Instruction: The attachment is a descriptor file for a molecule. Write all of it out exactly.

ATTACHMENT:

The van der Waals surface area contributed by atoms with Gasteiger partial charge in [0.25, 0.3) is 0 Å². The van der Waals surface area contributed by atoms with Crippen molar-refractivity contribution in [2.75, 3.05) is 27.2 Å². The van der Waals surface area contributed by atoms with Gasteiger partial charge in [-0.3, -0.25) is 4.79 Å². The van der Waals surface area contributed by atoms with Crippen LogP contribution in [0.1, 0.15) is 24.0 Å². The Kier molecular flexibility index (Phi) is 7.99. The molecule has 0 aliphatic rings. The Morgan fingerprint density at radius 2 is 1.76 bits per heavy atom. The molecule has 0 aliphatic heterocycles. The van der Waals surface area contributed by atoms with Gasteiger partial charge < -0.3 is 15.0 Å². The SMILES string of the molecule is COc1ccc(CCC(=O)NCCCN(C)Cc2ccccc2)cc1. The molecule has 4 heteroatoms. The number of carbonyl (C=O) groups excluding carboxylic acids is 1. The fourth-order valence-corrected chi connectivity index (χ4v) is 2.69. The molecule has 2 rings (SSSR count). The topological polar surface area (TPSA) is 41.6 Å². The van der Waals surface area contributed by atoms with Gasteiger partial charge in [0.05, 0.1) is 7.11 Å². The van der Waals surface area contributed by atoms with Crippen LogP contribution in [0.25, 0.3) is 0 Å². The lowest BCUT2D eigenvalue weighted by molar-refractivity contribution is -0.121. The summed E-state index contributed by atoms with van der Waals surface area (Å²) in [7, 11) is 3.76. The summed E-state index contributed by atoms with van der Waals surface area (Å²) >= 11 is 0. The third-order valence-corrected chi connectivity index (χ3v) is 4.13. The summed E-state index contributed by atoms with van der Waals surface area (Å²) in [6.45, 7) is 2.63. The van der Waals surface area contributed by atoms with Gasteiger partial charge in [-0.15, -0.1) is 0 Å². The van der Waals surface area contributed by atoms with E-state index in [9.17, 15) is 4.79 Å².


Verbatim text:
The van der Waals surface area contributed by atoms with Gasteiger partial charge in [0.25, 0.3) is 0 Å². The van der Waals surface area contributed by atoms with Crippen molar-refractivity contribution in [2.75, 3.05) is 27.2 Å². The van der Waals surface area contributed by atoms with Gasteiger partial charge in [-0.3, -0.25) is 4.79 Å². The van der Waals surface area contributed by atoms with Crippen LogP contribution in [0.1, 0.15) is 24.0 Å². The Kier molecular flexibility index (Phi) is 7.99. The molecule has 0 aliphatic rings. The Morgan fingerprint density at radius 2 is 1.76 bits per heavy atom. The molecule has 0 aliphatic heterocycles. The van der Waals surface area contributed by atoms with Gasteiger partial charge < -0.3 is 15.0 Å². The SMILES string of the molecule is COc1ccc(CCC(=O)NCCCN(C)Cc2ccccc2)cc1. The molecule has 4 heteroatoms. The number of carbonyl (C=O) groups excluding carboxylic acids is 1. The fourth-order valence-corrected chi connectivity index (χ4v) is 2.69. The molecule has 2 rings (SSSR count). The topological polar surface area (TPSA) is 41.6 Å². The van der Waals surface area contributed by atoms with Gasteiger partial charge in [0.05, 0.1) is 7.11 Å². The van der Waals surface area contributed by atoms with Crippen LogP contribution in [0.25, 0.3) is 0 Å². The lowest BCUT2D eigenvalue weighted by molar-refractivity contribution is -0.121. The summed E-state index contributed by atoms with van der Waals surface area (Å²) in [7, 11) is 3.76. The summed E-state index contributed by atoms with van der Waals surface area (Å²) >= 11 is 0. The third-order valence-corrected chi connectivity index (χ3v) is 4.13. The summed E-state index contributed by atoms with van der Waals surface area (Å²) in [6.45, 7) is 2.63. The van der Waals surface area contributed by atoms with Gasteiger partial charge in [-0.15, -0.1) is 0 Å². The van der Waals surface area contributed by atoms with E-state index in [9.17, 15) is 4.79 Å².